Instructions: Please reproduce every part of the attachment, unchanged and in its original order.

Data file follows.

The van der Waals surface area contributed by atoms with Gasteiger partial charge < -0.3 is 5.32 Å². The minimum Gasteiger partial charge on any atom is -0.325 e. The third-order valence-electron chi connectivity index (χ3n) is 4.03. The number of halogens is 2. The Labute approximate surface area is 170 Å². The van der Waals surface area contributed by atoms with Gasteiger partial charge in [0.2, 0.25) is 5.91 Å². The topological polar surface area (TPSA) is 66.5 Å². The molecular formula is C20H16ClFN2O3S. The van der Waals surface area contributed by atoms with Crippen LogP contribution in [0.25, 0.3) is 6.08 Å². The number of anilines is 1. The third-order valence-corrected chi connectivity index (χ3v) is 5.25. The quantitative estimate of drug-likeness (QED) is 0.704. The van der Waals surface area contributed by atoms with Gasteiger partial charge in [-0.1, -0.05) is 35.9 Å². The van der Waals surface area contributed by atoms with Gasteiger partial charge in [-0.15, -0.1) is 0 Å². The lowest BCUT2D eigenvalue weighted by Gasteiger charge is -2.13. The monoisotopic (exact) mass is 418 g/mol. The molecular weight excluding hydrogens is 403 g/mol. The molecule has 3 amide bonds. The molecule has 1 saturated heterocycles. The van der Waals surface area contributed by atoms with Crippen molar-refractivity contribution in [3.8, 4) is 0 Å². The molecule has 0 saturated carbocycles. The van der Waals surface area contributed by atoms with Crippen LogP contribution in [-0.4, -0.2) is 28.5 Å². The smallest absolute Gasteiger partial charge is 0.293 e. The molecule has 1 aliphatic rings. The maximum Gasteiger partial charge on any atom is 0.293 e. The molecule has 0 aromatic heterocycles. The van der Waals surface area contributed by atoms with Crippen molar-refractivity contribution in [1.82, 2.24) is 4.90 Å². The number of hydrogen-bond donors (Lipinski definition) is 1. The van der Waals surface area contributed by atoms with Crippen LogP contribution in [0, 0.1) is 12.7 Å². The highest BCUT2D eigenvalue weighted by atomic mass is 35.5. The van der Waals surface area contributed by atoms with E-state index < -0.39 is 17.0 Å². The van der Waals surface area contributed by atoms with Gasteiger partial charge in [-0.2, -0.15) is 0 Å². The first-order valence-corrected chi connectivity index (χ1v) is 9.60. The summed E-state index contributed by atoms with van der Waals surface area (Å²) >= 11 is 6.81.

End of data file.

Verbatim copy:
The van der Waals surface area contributed by atoms with Gasteiger partial charge < -0.3 is 5.32 Å². The minimum Gasteiger partial charge on any atom is -0.325 e. The third-order valence-electron chi connectivity index (χ3n) is 4.03. The number of halogens is 2. The Labute approximate surface area is 170 Å². The van der Waals surface area contributed by atoms with Gasteiger partial charge in [0.2, 0.25) is 5.91 Å². The topological polar surface area (TPSA) is 66.5 Å². The molecular formula is C20H16ClFN2O3S. The van der Waals surface area contributed by atoms with Crippen LogP contribution in [0.25, 0.3) is 6.08 Å². The number of anilines is 1. The third-order valence-corrected chi connectivity index (χ3v) is 5.25. The quantitative estimate of drug-likeness (QED) is 0.704. The van der Waals surface area contributed by atoms with Gasteiger partial charge in [-0.1, -0.05) is 35.9 Å². The van der Waals surface area contributed by atoms with Gasteiger partial charge in [-0.15, -0.1) is 0 Å². The lowest BCUT2D eigenvalue weighted by Gasteiger charge is -2.13. The monoisotopic (exact) mass is 418 g/mol. The molecular weight excluding hydrogens is 403 g/mol. The molecule has 3 amide bonds. The molecule has 1 saturated heterocycles. The van der Waals surface area contributed by atoms with Crippen molar-refractivity contribution in [3.8, 4) is 0 Å². The molecule has 0 saturated carbocycles. The van der Waals surface area contributed by atoms with Crippen LogP contribution in [-0.4, -0.2) is 28.5 Å². The smallest absolute Gasteiger partial charge is 0.293 e. The molecule has 1 aliphatic rings. The maximum Gasteiger partial charge on any atom is 0.293 e. The molecule has 0 aromatic heterocycles. The van der Waals surface area contributed by atoms with Crippen molar-refractivity contribution in [1.82, 2.24) is 4.90 Å². The number of hydrogen-bond donors (Lipinski definition) is 1. The van der Waals surface area contributed by atoms with Crippen LogP contribution in [0, 0.1) is 12.7 Å². The highest BCUT2D eigenvalue weighted by atomic mass is 35.5. The van der Waals surface area contributed by atoms with E-state index < -0.39 is 17.0 Å². The van der Waals surface area contributed by atoms with Gasteiger partial charge in [-0.2, -0.15) is 0 Å². The first-order valence-corrected chi connectivity index (χ1v) is 9.60. The summed E-state index contributed by atoms with van der Waals surface area (Å²) >= 11 is 6.81.